The celebration of the life and music of DC Go-Go Godfather Chuck Brown stirred to the heights of the Washington Convention Center Thursday afternoon as family members and thousands of fans sang and swayed in memoriam.
“DC knows how to send somebody home, don’t they,” said Mayor Vincent Gray as the crowd waved their arms to Brown’s music.
Gray then announced that the city will name a park after Brown. At that park, he said, the atmosphere will be lively, it’ll be a place where there is action, music and people abound. And, Gray said, the mantra of the park will embody two famous sayings linked through the ages to the singer:
"Wind me up, Chuck,” and “It don’t mean a thing, if it ain’t got that Go-Go swing.”
DC Delegate Eleanor Holmes Norton announced that she introduced a House resolution that would designate Brown’s birthday, August 22, as National Chuck Brown Day in the United States.
Another tribute was a new Chuck Brown Foundation, put together by the Brown family and dedicated to helping young people and those in need.
“Got a park, got a day, the only fitting thing that we all can do is build a Go-Go Hall of Fame,” chimed in City Council Chair Kwame Brown when it came to his turn onstage. And, he added: “Anybody who just moved to DC and don’t like Go-Go, well, get over it!
From the moment that former mayor and City Councilman Marion Barry walked into the hall for the tribute, it was evident the crowd was his. “Barry, Barry, Barry!,” they cheered. The same rousing reception greeted him as he walked to the podium. In his talk, Barry pointed out that tombstone inscriptions bear a birthdate, a dash, and then the date of final departure. In a poignant moment, Barry recalled that he and Brown knew the importance of that dash: that dash represents--what a person has done with his time on earth.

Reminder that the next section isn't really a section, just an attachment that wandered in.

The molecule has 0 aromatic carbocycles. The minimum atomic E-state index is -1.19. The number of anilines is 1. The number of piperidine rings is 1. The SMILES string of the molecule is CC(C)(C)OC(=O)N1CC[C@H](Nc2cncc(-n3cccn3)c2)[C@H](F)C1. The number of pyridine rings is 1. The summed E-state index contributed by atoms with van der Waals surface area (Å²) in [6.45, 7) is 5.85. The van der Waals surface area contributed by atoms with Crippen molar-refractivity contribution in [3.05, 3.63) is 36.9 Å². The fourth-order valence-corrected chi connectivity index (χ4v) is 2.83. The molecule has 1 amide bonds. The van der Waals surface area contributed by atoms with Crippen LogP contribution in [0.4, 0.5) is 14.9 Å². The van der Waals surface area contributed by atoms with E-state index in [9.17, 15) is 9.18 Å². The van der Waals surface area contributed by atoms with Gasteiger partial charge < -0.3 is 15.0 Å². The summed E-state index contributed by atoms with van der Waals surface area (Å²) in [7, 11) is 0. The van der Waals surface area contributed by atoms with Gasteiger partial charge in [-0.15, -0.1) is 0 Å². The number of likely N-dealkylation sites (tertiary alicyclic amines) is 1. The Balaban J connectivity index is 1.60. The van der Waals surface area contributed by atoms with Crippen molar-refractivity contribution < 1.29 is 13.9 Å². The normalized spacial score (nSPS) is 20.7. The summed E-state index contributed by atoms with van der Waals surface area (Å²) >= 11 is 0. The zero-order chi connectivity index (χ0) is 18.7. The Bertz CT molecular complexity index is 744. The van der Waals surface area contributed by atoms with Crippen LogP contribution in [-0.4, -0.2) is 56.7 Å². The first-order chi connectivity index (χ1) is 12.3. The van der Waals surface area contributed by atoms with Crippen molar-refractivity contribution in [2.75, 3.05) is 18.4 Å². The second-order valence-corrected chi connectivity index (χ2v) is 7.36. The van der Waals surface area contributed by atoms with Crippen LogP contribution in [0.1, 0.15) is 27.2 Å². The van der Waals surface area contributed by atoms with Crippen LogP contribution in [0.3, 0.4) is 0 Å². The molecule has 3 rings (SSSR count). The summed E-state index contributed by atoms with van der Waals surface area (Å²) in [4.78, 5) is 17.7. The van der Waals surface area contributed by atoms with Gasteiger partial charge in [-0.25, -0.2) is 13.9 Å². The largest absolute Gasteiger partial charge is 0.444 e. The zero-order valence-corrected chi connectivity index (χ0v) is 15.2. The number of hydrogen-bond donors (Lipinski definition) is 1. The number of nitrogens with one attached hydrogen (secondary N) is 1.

Toward the conclusion of the nearly four-hour celebration, pall bearers lifted Brown’s closed casket from the front of the hall and to a combination of jazz, R&B, hip-hop and funk music carried it outside to a waiting hearse.
The music carried on.
“Chuck left, but the party is still going,” said the officiant, Donnie Simpson. All agreed that’s the way Brown would have wanted it.
Looking elegant in a grey suit, France’s new first lady, Valérie Trierweiler, had lunch Friday in Cafe Milano’s outdoor patio with the French ambassador’s wife Sophie L’Helias Dalattre.
Joining them at the table was political and social writer Jim Hoagland, who writes for The Washington Post.
The conversation held forth all in French.
Ms. Trierweiler, a French journalist in her own career, dined on grilled vegetables and branzini (sea bass).
She and French President Francois Hollande are in town for the weekend's gathering of economic summit leaders.
And, yes, on lookers did recognize the first lady.
Michelle Obama, in a satin-like off-the-shoulder red dress, told a packed crowd at the First Lady’s Luncheon that the annual event not only “gets me out of the house” but it also offers an opportunity to underscore one of her favorite missions: community service.
Wednesday’s invitation-only lunch celebrated the 100th anniversary of the charitable event, held by the Congressional Club, an organization made up of spouses of members of the U.S. House and Senate. Staged at the Washington Hilton Hotel ballroom, the luncheon honors the spouse of the president of the United States.
"…some of my best memories are when I go out into the community,” said Mrs. Obama in her talk, and noted her work with the homeless, children and various charitable causes. She also gave a special shout-out to American military spouses for their sacrifices in raising their families while their husbands and wives serve the nation.
Texas-born country music super star Lee Ann Womack donated her time to the luncheon, belting out some of her hit songs. Planning committee chair was Helen Green, wife of the Texas Congressman Gene Green of the 29th District.
Always a charmer is the handsome, good-natured Paul Pelosi, husband of Congresswoman Nancy Pelosi, D-Calif. With a grin on his face, he hoofed it down the runway on the arm of a female military escort.
The audience is predominately female, with only a smattering of the opposite sex.
The tickets sales are given to charity, this time to the Healthcare for the Homeless – Houston.